Also reported is the sequence of the related parasite Theileria parva, which causes East Coast Fever. The genome of the T. parva has been sequenced by a team led by researchers at the Institute for Genomic Research (TIGR) in Maryland. In addition to describing the genomic make-up of T. annulata, the WTSI team compared the genomes of these two closely related species together with other related parasites, such as malaria. Although the life-cycles of both Theileria species are similar, they are transmitted by different tick species and choose to invade different types of white blood cells and they differ in disease pathology.

Compared to the malaria parasite, the metabolism of Theileria has been reduced by evolution. In particular, the parasite's ability to make fats and the important iron-containing molecule haem has been lost. Theileria makes up for this by scavenging key ingredients from its host. Nutrients can be taken into the parasite using transporter molecules and scientists discovered that in Theileria a large number of transporter genes flank the groups of species-specific genes at the chromosome ends.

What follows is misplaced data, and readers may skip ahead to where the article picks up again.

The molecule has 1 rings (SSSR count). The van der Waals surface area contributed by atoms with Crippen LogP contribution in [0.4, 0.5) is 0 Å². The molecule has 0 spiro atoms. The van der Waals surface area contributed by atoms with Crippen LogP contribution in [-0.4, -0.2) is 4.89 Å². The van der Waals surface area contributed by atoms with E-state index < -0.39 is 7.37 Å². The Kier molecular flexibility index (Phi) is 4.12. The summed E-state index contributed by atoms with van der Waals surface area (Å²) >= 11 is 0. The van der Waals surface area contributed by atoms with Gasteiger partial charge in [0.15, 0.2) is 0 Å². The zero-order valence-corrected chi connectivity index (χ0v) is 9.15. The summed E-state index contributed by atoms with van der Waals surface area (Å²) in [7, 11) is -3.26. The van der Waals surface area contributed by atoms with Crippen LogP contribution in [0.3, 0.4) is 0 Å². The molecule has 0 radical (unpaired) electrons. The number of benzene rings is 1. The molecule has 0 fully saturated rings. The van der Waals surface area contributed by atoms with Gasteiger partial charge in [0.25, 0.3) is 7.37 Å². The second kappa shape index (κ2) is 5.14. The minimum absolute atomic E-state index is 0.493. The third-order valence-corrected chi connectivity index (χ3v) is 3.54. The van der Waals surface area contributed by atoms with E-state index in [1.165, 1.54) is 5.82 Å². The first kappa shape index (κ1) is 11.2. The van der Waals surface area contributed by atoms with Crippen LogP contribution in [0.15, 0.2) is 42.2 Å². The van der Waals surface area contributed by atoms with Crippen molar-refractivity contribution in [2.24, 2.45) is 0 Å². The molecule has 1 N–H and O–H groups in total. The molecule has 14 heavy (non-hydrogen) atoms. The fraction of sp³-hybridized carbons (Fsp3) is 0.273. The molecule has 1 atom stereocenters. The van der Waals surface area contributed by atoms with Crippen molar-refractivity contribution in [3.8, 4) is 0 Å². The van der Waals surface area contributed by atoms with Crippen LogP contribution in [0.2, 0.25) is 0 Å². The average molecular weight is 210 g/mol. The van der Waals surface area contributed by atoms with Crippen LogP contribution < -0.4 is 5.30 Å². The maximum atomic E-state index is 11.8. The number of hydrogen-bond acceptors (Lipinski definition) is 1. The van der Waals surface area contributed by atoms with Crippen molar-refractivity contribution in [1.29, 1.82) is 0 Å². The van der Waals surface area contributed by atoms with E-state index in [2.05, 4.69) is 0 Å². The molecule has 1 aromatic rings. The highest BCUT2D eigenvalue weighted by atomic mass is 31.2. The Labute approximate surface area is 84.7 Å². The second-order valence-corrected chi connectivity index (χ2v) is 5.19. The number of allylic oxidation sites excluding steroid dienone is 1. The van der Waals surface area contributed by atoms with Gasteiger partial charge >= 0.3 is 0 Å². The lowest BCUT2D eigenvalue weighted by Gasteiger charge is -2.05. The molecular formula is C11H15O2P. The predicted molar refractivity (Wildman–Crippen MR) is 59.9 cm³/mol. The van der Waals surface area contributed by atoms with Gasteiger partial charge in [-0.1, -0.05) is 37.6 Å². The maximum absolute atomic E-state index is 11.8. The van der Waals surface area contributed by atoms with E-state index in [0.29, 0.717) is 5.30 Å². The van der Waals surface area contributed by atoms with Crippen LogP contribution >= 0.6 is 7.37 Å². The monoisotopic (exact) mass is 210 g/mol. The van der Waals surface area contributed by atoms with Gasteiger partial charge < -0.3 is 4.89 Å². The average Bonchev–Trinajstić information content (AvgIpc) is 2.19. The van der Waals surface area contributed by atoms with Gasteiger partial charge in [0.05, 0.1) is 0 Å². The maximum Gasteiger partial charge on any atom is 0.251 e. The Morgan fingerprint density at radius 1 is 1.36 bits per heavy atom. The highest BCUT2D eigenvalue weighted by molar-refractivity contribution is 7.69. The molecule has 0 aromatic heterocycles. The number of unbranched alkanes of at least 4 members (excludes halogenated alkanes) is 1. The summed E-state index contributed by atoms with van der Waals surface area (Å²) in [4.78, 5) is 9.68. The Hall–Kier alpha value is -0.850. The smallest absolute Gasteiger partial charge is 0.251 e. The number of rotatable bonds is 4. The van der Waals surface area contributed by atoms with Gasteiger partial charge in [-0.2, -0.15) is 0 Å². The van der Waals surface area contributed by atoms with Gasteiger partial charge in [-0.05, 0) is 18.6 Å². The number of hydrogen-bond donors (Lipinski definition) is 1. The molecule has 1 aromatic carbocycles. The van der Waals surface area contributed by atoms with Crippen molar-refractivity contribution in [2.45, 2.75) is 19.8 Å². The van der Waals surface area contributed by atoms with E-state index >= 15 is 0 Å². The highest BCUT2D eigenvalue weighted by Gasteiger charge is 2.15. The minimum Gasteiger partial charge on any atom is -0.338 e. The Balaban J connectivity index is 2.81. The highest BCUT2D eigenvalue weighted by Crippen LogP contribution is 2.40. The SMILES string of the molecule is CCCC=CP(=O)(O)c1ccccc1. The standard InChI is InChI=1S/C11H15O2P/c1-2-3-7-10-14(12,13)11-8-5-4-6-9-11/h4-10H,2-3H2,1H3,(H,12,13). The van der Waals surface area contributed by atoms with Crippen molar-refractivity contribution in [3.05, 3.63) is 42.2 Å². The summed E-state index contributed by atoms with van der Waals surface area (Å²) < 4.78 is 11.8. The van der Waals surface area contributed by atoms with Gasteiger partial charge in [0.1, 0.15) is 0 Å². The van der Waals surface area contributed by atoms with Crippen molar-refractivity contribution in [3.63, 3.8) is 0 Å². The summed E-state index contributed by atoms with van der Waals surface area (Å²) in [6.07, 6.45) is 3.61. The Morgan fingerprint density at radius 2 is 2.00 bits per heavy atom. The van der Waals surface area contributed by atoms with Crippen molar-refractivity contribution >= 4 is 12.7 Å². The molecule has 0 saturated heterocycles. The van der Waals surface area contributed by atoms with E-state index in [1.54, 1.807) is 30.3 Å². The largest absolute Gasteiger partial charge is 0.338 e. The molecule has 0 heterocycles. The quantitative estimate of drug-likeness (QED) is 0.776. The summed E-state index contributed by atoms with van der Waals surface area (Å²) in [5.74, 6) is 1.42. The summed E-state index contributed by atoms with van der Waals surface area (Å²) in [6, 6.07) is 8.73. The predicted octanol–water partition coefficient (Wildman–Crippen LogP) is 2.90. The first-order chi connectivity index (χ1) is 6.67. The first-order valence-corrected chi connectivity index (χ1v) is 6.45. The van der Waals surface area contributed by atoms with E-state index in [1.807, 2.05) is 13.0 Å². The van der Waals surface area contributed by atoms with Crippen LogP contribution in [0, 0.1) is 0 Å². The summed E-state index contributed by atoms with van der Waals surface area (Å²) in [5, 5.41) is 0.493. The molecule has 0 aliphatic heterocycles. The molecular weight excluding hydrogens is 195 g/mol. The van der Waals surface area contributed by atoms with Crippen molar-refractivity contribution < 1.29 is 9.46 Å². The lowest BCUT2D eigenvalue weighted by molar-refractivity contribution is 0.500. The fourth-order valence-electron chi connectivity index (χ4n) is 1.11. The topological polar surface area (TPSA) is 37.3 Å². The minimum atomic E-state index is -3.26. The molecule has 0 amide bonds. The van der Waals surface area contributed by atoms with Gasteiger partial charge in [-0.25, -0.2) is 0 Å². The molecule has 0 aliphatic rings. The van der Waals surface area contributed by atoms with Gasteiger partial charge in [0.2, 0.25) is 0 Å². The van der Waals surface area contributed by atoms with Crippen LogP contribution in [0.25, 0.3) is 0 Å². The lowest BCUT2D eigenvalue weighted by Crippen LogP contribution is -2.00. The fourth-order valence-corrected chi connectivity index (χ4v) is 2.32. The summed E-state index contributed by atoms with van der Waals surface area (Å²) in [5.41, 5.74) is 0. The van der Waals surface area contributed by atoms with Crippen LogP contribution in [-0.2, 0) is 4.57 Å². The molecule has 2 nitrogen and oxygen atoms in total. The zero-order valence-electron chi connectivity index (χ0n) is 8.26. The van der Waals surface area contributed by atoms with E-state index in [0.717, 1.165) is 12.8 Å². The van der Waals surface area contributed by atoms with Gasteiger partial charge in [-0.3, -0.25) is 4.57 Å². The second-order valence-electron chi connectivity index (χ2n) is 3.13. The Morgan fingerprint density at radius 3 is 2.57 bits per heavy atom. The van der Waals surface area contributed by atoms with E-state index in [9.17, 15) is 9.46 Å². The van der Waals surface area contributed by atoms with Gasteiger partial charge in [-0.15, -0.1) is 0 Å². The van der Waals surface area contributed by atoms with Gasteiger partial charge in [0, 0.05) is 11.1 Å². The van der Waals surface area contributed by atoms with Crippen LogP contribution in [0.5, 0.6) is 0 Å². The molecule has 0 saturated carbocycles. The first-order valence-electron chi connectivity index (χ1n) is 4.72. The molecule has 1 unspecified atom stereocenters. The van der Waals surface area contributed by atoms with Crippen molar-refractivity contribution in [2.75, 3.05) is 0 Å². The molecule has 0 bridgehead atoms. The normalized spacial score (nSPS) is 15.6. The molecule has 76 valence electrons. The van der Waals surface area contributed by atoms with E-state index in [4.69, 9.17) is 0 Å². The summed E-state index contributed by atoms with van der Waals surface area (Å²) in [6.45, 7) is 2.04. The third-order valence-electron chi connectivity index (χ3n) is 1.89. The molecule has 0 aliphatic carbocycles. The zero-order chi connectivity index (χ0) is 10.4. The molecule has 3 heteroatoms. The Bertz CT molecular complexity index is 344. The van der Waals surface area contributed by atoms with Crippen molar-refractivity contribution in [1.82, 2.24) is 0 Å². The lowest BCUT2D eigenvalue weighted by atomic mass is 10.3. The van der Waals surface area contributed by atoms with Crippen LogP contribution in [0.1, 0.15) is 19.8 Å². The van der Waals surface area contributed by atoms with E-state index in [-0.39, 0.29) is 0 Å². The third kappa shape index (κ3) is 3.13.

T. annulata is highly pathogenic in European breeds of cattle resulting in up to 70% mortality, and dramatically reduces productivity of indigenous breeds. Many of the current treatments focus on killing ticks using acaricides and available therapies are mostly reliable only in the early stages of the disease. Existing vaccines require improvement and resistance to the only available drug (Buparvaquone) has recently been reported.

The need for improved control and therapeutics is urgent.

"The sequence will be a major resource for all scientists working on this pathogen presenting both a challenge and an opportunity in the fields of vaccines and diagnostics," said Professor Andy Tait, at the Veterinary School, University of Glasgow. "Ultimately, the genome resource will enable discovery of new therapeutics and aid vaccine development."

"A major goal of several group's research is to understand how Theileria and related parasites manipulate their mammalian host cells and cause disease, the genome resource will significantly advance these studies," said Professor Brian Shiels, at the Veterinary School, University of Glasgow.

Professors Tait and Shiels are members of a consortium recently awarded £2M by the Wellcome Trust to develop sustainable methods to control tropical theileriosis, as part of "Animal Health in the Developing World".

Tropical theileriosis and East Coast fever affect the livelihoods of the poorest farmers in developing countries, making it difficult for them to feed their families. Combating diseases such as Theileriosis is critical to allow development and battle against poverty.